Bhikshu Jin Wei: Yeah. You know, of course it’s many of them – one sitting next to me. And Jin Fo Shi, anyone who I meet with in my spiritual path, definitely. Without any doubt, I cannot move forward without support from others in this spiritual path. I could not leave home. I could not come to California. I cannot start cultivation because someone showed me, someone encouraged me, you know? And it’s actually a lot of work someone put in just for me to let me grow. It did not happen just because I wanted to do it. There was a lot of deep support.

But in the context of DRBU, I found it was being in the cohort. It was 10 of us, and they were deeply my kalyāṇamitras. People who not only inspire me in some sense from their insights, their questions, their understanding of a text in a very new way, or a new lens they would show me, but I think that one of the best gifts that I received from them is to see their change. They really changed. You know, it’s like, wow! It’s quite amazing to see how the whole group can support each other and grow each other. It doesn’t always have to be nice and pleasant, but I think being at DRBU, many students experience the classroom as a sacred space to some extent. The spiritual friends support this journey together – to go to the text, but mainly, to go to our hearts and discover many stuff there. Inspiring and scary!

And this is the space where we can share this and be understood and not be judged. And have trust in ourselves and in others. It’s a wonderful gift.

So I give you my 10 kalyāṇamitras from my cohort as one of the examples. And the teachers – the  teachers’ environment is also very kalyāṇamitra in many sense. You know, being at the City of 10,000 Buddhas, being at the Sudhana Center. A lot of these qualities are there to support inner transformation.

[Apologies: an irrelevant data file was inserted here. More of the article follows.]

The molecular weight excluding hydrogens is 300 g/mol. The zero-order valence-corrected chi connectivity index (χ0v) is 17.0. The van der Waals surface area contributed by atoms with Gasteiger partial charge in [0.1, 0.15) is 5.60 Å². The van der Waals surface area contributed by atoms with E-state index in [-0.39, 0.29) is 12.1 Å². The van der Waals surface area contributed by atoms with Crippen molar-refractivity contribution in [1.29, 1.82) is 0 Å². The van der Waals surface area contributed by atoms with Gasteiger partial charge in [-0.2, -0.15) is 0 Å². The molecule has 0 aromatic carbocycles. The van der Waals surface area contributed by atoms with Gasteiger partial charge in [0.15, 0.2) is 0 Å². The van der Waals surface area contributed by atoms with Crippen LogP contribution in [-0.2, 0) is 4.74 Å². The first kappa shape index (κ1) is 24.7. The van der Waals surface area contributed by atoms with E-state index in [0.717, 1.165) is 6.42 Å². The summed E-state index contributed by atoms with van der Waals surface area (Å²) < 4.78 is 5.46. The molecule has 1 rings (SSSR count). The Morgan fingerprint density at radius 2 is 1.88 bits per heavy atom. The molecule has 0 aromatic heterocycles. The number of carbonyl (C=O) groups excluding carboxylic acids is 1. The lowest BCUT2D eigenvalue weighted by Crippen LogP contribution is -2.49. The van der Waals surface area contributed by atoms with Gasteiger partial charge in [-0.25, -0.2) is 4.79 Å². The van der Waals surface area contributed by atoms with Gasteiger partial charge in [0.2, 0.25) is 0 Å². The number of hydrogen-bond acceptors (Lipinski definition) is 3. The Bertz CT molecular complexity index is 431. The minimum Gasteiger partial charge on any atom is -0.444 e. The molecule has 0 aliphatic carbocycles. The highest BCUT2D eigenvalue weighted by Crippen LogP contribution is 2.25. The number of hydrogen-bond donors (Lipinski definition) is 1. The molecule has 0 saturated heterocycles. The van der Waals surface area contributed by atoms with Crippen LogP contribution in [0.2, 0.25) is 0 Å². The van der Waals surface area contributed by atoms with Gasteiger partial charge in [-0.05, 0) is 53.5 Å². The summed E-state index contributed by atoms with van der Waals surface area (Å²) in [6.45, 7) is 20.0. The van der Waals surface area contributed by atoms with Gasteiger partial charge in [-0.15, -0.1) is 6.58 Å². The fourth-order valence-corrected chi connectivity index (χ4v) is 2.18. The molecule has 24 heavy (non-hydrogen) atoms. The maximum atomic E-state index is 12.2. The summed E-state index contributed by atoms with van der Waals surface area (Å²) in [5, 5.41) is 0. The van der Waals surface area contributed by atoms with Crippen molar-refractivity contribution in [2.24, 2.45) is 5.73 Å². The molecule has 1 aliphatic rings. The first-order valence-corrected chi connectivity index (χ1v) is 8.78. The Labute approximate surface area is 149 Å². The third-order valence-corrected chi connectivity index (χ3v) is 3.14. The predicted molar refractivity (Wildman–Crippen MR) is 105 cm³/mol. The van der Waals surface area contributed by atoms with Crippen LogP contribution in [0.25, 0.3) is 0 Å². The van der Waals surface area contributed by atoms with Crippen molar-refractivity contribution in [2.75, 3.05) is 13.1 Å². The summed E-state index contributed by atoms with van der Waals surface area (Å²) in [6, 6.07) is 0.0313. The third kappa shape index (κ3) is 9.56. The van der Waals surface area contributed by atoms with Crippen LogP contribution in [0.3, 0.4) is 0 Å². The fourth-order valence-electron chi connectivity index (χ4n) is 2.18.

Bhikshu Jin Chuan: Maybe I’ll be very brief and I’ll say what came to mind, similar to Jin Wei Shi – my whole life, many, many people, I felt a deep sense of gratitude for. And especially after walking a spiritual path, when you look back and you see all those in your past, even my old friends who were maybe not on the spiritual path. They’ve definitely helped form me for who I am.

Just, right now, in terms of something that’s kind of alive in my mind is actually the Campus Life staff and being able to see though the amount of work they put into taking care of students and supporting one another. If somebody wants to take time for spiritual practice, there’s this complete support. It’s like, “Just go do it. We’ll do the work to cover you.”  I see the spiritual friendships, spiritual support.

Bhikshu Jin Wei: So some somehow, sometimes, we don’t have to look so far to find a spiritual friend because maybe they’re sitting next to us or are very close, not far away. Definitely the whole DRBU community is this kind of hub for spiritual friendship.

Service Scholarship at work, Fall 2019. Photography by Stan Shoptaugh.